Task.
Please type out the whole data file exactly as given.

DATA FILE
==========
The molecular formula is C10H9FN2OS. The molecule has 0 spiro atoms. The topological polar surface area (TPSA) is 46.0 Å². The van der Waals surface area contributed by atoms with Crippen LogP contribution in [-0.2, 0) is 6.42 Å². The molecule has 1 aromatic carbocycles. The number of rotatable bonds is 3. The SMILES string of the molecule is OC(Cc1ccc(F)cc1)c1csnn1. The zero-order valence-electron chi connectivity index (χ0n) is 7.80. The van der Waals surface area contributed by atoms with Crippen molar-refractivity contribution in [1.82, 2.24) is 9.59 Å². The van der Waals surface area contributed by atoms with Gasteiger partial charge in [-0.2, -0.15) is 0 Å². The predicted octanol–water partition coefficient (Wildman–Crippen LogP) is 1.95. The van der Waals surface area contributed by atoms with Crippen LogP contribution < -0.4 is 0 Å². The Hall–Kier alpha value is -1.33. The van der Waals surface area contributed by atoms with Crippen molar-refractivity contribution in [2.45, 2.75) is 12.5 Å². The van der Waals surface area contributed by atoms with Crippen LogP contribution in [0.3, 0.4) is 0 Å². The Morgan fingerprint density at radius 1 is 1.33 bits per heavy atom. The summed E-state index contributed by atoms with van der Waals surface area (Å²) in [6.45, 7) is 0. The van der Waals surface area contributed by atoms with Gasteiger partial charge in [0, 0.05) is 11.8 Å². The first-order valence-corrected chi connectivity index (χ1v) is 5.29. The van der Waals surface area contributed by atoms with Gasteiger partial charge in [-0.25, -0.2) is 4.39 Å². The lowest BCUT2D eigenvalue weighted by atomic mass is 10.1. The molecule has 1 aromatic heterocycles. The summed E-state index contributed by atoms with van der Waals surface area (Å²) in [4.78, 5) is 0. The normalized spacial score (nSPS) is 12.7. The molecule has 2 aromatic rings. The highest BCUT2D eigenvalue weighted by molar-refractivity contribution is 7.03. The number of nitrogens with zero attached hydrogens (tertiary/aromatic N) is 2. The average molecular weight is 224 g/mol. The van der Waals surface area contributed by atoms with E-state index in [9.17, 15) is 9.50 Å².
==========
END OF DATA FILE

The molecular formula is C10H9FN2OS. The molecule has 0 spiro atoms. The topological polar surface area (TPSA) is 46.0 Å². The van der Waals surface area contributed by atoms with Crippen LogP contribution in [-0.2, 0) is 6.42 Å². The molecule has 1 aromatic carbocycles. The number of rotatable bonds is 3. The SMILES string of the molecule is OC(Cc1ccc(F)cc1)c1csnn1. The zero-order valence-electron chi connectivity index (χ0n) is 7.80. The van der Waals surface area contributed by atoms with Crippen molar-refractivity contribution in [1.82, 2.24) is 9.59 Å². The van der Waals surface area contributed by atoms with Gasteiger partial charge in [-0.2, -0.15) is 0 Å². The predicted octanol–water partition coefficient (Wildman–Crippen LogP) is 1.95. The van der Waals surface area contributed by atoms with Crippen LogP contribution < -0.4 is 0 Å². The Hall–Kier alpha value is -1.33. The van der Waals surface area contributed by atoms with Crippen molar-refractivity contribution in [2.45, 2.75) is 12.5 Å². The van der Waals surface area contributed by atoms with Crippen LogP contribution in [0.3, 0.4) is 0 Å². The Morgan fingerprint density at radius 1 is 1.33 bits per heavy atom. The summed E-state index contributed by atoms with van der Waals surface area (Å²) in [6.45, 7) is 0. The van der Waals surface area contributed by atoms with Gasteiger partial charge in [0, 0.05) is 11.8 Å². The first-order valence-corrected chi connectivity index (χ1v) is 5.29. The van der Waals surface area contributed by atoms with Gasteiger partial charge in [-0.25, -0.2) is 4.39 Å². The lowest BCUT2D eigenvalue weighted by atomic mass is 10.1. The molecule has 1 aromatic heterocycles. The summed E-state index contributed by atoms with van der Waals surface area (Å²) in [4.78, 5) is 0. The normalized spacial score (nSPS) is 12.7. The molecule has 2 aromatic rings. The highest BCUT2D eigenvalue weighted by molar-refractivity contribution is 7.03. The number of nitrogens with zero attached hydrogens (tertiary/aromatic N) is 2. The average molecular weight is 224 g/mol. The van der Waals surface area contributed by atoms with E-state index in [9.17, 15) is 9.50 Å².